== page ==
While the San Diego Chargers look to move forward from yet another disappointing playoff loss, the holdout of Pro Bowler wide receiver Vincent Jackson has left a dark cloud over the sunny confines of Chargers Park in Murphy Canyon.
Although they were offered one-year contract tenders for this season, Jackson and fellow malcontent Marcus McNeill are both holding out in hopes of getting lucrative long-term deals. Both players are reportedly willing to sit out anywhere from the first 10 games or even the entire season as a sign of protest. Chargers officials have also threatened to place both players on the Roster Exempt List in an attempt to speed up their returns. Both players have until tomorrow to sign their offers or will risk missing three games after they have signed.
Even if Jackson signs by tomorrow, he will still miss the first three games of the season due to a suspension for violating the NFL's personal conduct policy. If Jackson is lost for an extended period of time, Philip Rivers will need another wideout to step up.
Enter Malcom Floyd.
Floyd, the team's No.2 receiver, has blossomed from practice squad player to a legitimate deep threat. Though Jackson's holdout leaves a big void in the San Diego's receiving crops, Floyd plays similiarly. Floyd is built like Jackson, with both players listed at 6-foot-5 and close to 230 pounds. Like Jackson, Floyd's size advantage and athleticism allows him to out-jump opposing cornerbacks on deep throws as well as use his bigger body to shield the ball from defenders. Because of their size and speed, both players are difficult to bring down.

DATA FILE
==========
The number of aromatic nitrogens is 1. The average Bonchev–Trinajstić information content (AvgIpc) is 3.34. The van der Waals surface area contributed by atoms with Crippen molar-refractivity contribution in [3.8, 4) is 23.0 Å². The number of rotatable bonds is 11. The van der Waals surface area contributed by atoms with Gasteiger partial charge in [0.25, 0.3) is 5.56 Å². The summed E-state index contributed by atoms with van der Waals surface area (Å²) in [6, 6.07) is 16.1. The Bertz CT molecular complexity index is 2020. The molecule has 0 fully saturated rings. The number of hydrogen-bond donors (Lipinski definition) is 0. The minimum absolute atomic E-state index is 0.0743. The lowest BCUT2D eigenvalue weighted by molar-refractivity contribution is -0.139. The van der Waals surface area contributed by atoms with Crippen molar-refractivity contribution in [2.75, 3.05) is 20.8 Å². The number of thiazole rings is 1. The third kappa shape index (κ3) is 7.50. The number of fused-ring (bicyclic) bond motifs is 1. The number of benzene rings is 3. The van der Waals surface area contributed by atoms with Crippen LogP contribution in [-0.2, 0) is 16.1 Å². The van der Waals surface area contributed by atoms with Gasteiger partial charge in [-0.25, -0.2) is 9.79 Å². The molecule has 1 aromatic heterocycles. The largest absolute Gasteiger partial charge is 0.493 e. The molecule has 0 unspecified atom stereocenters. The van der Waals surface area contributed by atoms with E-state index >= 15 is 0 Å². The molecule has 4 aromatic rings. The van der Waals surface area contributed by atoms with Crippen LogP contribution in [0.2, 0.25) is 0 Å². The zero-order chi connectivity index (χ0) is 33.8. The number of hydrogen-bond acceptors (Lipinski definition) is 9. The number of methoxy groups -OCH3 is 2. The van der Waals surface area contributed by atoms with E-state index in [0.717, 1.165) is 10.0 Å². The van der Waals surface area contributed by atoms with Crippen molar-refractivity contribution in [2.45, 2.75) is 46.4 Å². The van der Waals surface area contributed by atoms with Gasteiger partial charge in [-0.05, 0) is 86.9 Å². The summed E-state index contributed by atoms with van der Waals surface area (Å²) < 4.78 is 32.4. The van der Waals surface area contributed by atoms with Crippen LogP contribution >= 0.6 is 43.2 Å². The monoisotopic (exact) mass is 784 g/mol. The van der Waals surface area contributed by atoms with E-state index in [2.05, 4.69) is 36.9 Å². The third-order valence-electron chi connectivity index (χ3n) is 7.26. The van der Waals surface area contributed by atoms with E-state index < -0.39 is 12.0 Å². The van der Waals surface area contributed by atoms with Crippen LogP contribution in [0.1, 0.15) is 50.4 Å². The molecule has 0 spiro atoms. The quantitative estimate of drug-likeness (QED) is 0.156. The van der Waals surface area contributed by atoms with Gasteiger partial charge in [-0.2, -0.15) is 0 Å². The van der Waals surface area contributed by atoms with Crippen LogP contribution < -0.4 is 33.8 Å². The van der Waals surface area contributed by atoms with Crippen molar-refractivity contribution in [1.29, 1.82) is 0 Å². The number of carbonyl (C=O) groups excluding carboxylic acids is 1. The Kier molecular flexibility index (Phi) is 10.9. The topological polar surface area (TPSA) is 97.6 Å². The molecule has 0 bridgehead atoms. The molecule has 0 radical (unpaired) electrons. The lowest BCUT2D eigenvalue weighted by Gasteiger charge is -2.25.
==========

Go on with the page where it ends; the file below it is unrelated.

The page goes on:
Since becoming a starter following the release of Chris Chambers last season, Floyd has also been statistically similar in some areas to Jackson. Although Floyd only started nine games last season, he racked up 45 catches and 776 yards. While Jackson clearly outpaced Floyd in touchdowns and receiving yards per game, they were close in other areas. Both receivers averaged 17.2 yards per catch, tied for 15th in the league. Eighty-percent of Floyd's catches went for first downs compared to 85.3% of Jackson's receptions. Floyd also had 13 catches for 20+ yards and 5 for 40+ yards while Jackson had 17 and 4, respectively. With his deep-play abilities, Floyd can open up the middle of the field for Pro Bowl tight end Antonio Gates and keep defensive backs busy.
Floyd's single touchdown last season can also be explained by the presence of Gates and Jackson. Rivers looked to Gates then Jackson in the red zone, limiting Floyd's opportunities. With Jackson gone, Floyd immediately moves up the ladder and should see his scoring chances increase as defenses concentrate on Gates as well as speedy tailback Darren Sproles and prized rookie running back Ryan Mathews in passing red zone situations.
Add it all up and it's not inconceivable that Floyd will step up and give the Chargers solid production. Whether it's just three games or the entire season, Floyd should be a reasonable facsimile of Jackson. Although Jackson will be missed, the Chargers aerial attack should not drop off considerably with Gates and Floyd holding down the fort until his return.
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